People respond hugely different in terms of how much their triglycerides go up and how long they stay elevated. This is even despite them having the same meal as other people, and we see about a tenfold difference in how one person responds. Versus another person's response, and we know this is down to loads of different factors.
It's partly down to our genetics. We know it's partly down to our gut microbiome, which is the trillions of bacteria that are living in our gut. We also know it's partly down to our age or our sex, or even how much we weigh. There are loads of different factors that shape how we respond to high-fat foods and how our circulating levels of fat change following our consuming these high-fat meals.
[00:16:22] Jonathan Wolf: And I think what's interesting is it's not just if you have high cholesterol, therefore you're in the third of people who have this bad response, or if you have low cholesterol, you're definitely in the good response, it's very different. So basically without doing this test, you don't know what's going to happen.
Obviously, are people who have very high fasting fat levels, so you have some idea of certain people. But in general, this response to food is a different measure, isn't it, than just the sort of high cholesterol levels that you would get tested by your doctor.
[00:16:55] Sarah Berry: Yeah. So when you go to a doctor and they test your cholesterol levels, they do what's called a full lipid test. That isn't just your cholesterol, so it isn't just your HDL and LDL cholesterol. They also always test something called your triglycerides, and we know that triglycerides are equally, as important as cholesterol in our health. This is something that's been understudied and it's really interesting because we know that diet can play a huge role in changing our triglyceride levels. And this is what we've been testing a lot with the work that we've been doing at ZOE.
[00:17:32] Jonathan Wolf: Amazing. And I think for me, this is one of the big takeaways in the same way we talk a lot about blood sugar. Which is, as you understand your own sort of fat control, it has a lot of influence on what you do.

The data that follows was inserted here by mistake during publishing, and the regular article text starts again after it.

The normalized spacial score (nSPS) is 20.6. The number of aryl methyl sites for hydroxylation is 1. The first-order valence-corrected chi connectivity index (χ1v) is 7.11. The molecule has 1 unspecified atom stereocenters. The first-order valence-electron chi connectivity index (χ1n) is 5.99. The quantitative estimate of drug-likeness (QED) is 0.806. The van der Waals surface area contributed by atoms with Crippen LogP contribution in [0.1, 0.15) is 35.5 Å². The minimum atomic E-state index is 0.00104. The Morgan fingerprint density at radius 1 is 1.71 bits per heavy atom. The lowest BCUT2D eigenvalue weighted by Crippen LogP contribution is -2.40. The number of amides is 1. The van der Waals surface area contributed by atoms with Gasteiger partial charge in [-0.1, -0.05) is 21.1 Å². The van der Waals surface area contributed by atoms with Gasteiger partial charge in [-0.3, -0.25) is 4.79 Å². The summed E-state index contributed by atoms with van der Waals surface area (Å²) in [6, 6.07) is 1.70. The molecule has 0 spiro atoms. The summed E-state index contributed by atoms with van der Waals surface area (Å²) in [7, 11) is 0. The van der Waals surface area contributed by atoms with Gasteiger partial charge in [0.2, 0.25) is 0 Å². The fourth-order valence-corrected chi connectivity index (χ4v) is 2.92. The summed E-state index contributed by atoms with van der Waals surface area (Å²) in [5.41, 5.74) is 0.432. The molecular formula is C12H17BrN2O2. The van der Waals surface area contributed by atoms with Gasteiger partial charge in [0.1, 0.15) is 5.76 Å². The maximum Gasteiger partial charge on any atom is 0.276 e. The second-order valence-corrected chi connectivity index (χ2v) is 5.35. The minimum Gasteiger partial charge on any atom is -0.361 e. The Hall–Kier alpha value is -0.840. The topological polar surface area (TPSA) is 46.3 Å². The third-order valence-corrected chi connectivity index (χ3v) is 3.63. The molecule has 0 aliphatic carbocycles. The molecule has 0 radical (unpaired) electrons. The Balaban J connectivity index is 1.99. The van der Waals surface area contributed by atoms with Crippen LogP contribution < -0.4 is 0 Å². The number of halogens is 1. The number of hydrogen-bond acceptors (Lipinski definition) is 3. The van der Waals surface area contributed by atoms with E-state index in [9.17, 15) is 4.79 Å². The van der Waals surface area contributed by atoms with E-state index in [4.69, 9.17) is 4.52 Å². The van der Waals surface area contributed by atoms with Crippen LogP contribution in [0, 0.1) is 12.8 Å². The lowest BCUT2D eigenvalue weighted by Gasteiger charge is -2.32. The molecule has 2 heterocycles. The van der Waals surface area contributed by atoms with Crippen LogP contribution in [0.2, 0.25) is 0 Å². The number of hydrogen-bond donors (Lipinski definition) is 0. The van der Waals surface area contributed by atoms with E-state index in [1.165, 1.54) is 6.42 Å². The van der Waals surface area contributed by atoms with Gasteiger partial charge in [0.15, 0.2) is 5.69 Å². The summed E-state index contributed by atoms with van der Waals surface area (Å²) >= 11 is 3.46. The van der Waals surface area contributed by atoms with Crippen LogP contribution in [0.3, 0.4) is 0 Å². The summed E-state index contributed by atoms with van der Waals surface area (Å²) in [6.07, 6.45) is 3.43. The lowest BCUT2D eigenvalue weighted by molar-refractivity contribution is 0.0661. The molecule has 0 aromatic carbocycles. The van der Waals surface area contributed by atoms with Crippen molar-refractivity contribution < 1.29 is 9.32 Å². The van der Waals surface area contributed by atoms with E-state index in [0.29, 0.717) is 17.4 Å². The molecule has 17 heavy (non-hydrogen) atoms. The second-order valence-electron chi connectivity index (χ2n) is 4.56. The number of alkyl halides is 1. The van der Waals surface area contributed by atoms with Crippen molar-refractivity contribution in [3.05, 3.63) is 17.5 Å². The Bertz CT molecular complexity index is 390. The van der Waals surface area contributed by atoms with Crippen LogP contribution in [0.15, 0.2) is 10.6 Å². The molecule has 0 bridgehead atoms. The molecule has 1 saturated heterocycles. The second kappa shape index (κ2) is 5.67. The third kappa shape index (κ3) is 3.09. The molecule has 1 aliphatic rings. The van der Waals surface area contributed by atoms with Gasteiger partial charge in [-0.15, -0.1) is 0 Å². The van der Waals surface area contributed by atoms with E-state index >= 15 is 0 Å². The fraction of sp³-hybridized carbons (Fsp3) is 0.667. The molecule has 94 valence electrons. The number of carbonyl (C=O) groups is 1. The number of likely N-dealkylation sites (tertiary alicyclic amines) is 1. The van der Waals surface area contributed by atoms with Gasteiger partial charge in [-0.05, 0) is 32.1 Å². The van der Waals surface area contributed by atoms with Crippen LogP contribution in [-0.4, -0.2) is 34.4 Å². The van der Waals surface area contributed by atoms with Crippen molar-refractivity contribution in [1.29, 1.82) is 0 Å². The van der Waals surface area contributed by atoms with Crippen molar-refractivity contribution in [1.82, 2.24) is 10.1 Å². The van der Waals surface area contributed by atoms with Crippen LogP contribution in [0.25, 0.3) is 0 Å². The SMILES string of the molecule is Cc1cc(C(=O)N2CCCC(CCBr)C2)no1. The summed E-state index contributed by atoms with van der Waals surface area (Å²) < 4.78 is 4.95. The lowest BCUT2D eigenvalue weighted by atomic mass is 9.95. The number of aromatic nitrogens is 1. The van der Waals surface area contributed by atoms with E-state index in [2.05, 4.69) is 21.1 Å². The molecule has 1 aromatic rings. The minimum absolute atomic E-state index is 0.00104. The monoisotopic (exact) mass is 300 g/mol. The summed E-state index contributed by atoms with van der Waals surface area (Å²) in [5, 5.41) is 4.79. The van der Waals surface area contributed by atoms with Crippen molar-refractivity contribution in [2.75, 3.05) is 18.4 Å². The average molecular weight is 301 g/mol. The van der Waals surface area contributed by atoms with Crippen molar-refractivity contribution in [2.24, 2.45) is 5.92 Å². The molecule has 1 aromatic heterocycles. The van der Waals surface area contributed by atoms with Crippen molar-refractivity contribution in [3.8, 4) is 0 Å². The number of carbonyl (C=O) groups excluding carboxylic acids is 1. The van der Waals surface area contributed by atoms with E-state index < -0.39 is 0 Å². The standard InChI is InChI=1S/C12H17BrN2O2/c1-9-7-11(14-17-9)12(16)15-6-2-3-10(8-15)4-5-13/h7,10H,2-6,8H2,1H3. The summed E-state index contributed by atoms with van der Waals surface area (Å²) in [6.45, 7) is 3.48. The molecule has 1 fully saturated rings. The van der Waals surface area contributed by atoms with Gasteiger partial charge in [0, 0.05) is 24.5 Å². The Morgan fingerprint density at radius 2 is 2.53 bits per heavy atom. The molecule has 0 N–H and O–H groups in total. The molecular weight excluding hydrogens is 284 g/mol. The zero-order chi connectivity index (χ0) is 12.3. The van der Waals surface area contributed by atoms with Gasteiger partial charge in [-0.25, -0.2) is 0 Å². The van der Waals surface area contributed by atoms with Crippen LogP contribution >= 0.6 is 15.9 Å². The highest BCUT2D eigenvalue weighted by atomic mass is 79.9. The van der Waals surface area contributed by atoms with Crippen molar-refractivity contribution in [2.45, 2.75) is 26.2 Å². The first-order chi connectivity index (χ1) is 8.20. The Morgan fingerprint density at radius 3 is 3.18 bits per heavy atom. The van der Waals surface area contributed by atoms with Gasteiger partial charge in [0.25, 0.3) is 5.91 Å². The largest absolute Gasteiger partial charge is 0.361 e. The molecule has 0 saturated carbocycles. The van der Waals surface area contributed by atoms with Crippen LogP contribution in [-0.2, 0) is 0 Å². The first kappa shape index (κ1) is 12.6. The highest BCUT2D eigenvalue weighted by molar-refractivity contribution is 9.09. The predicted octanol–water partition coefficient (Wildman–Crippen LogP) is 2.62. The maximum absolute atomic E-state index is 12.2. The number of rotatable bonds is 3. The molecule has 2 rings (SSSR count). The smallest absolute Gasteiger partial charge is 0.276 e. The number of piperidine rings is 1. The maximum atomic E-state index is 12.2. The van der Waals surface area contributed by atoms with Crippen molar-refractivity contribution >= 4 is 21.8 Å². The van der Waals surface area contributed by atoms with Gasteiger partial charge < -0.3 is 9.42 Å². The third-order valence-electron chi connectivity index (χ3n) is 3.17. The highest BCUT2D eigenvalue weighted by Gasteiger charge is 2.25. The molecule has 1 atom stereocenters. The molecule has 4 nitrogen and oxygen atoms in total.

It doesn't mean you need to give up fats. You know, extra virgin olive oil is generally good for everybody, but certainly thinking about the amount that you want to take and certainly thinking about what's going to happen if you're starting to eat these less healthy fats, you see this very big change.
And so you could have somebody. Who has high cholesterol, but actually whose fat control is pretty good? They're told to move to this low-fat diet and they swap, they've been able to deal with this fat. Well, it turns out their blood sugar control is bad and they're switching to something much, much worse Right? That their liver is then struggling with and it's terrible advice. And so I think it is one of the most striking things that's come out of ZOE for me over the last five years.
[00:18:20] Sarah Berry: yeah, If there's one thing that I could say to people is do not go on a low-fat diet.
[00:18:27] Jonathan Wolf: amazing, and we've been lucky to have one of the world's foremost experts on fats and nutritional science today, Sarah. If out of today, learning more about cholesterol means you'd like to understand more about the right diet for you based upon how your body responds to food. You might want to try ZOE's personalized nutrition program to improve your health, and if so, you can get 10% off by going to joinzoe.com/podcast.
I'm Jonathan Wolf.
[00:18:52] Sarah Berry: And I'm Sarah Berry.
[00:18:53] Jonathan Wolf: Join us next week for another ZOE podcast.